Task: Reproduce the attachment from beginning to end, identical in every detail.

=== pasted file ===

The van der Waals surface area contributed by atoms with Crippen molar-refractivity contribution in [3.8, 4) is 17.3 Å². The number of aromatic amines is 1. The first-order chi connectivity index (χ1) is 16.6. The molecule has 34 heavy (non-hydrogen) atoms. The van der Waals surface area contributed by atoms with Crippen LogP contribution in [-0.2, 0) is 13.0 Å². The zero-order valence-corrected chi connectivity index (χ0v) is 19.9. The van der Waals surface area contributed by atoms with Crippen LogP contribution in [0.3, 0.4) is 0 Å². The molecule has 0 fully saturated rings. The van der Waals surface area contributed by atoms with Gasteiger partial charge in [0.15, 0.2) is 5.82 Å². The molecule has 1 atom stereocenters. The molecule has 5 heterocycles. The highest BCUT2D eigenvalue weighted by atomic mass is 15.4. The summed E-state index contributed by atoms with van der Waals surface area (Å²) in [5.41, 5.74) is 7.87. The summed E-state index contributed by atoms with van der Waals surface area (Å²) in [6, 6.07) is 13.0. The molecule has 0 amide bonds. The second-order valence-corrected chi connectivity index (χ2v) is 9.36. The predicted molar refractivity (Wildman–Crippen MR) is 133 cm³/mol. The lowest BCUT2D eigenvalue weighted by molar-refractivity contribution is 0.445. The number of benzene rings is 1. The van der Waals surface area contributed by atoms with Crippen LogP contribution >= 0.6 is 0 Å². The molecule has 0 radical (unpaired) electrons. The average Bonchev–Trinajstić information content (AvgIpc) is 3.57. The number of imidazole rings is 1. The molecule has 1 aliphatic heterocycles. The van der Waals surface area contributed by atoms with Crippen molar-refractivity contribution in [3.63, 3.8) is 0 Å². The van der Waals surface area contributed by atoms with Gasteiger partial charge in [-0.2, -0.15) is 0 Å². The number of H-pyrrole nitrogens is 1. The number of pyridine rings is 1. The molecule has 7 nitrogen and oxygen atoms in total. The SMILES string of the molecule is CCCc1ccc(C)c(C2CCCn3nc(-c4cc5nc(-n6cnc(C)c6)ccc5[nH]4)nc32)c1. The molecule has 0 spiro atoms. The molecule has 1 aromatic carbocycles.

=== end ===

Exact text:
The van der Waals surface area contributed by atoms with Crippen molar-refractivity contribution in [3.8, 4) is 17.3 Å². The number of aromatic amines is 1. The first-order chi connectivity index (χ1) is 16.6. The molecule has 34 heavy (non-hydrogen) atoms. The van der Waals surface area contributed by atoms with Crippen LogP contribution in [-0.2, 0) is 13.0 Å². The zero-order valence-corrected chi connectivity index (χ0v) is 19.9. The van der Waals surface area contributed by atoms with Crippen LogP contribution in [0.3, 0.4) is 0 Å². The molecule has 0 fully saturated rings. The van der Waals surface area contributed by atoms with Gasteiger partial charge in [0.15, 0.2) is 5.82 Å². The molecule has 1 atom stereocenters. The molecule has 5 heterocycles. The highest BCUT2D eigenvalue weighted by atomic mass is 15.4. The summed E-state index contributed by atoms with van der Waals surface area (Å²) in [5.41, 5.74) is 7.87. The summed E-state index contributed by atoms with van der Waals surface area (Å²) in [6, 6.07) is 13.0. The molecule has 0 amide bonds. The second-order valence-corrected chi connectivity index (χ2v) is 9.36. The predicted molar refractivity (Wildman–Crippen MR) is 133 cm³/mol. The lowest BCUT2D eigenvalue weighted by molar-refractivity contribution is 0.445. The number of benzene rings is 1. The van der Waals surface area contributed by atoms with Crippen LogP contribution >= 0.6 is 0 Å². The molecule has 0 radical (unpaired) electrons. The average Bonchev–Trinajstić information content (AvgIpc) is 3.57. The number of imidazole rings is 1. The molecule has 1 aliphatic heterocycles. The van der Waals surface area contributed by atoms with Crippen molar-refractivity contribution in [3.63, 3.8) is 0 Å². The van der Waals surface area contributed by atoms with Gasteiger partial charge in [-0.2, -0.15) is 0 Å². The number of H-pyrrole nitrogens is 1. The number of pyridine rings is 1. The molecule has 7 nitrogen and oxygen atoms in total. The SMILES string of the molecule is CCCc1ccc(C)c(C2CCCn3nc(-c4cc5nc(-n6cnc(C)c6)ccc5[nH]4)nc32)c1. The molecule has 0 spiro atoms. The molecule has 1 aromatic carbocycles.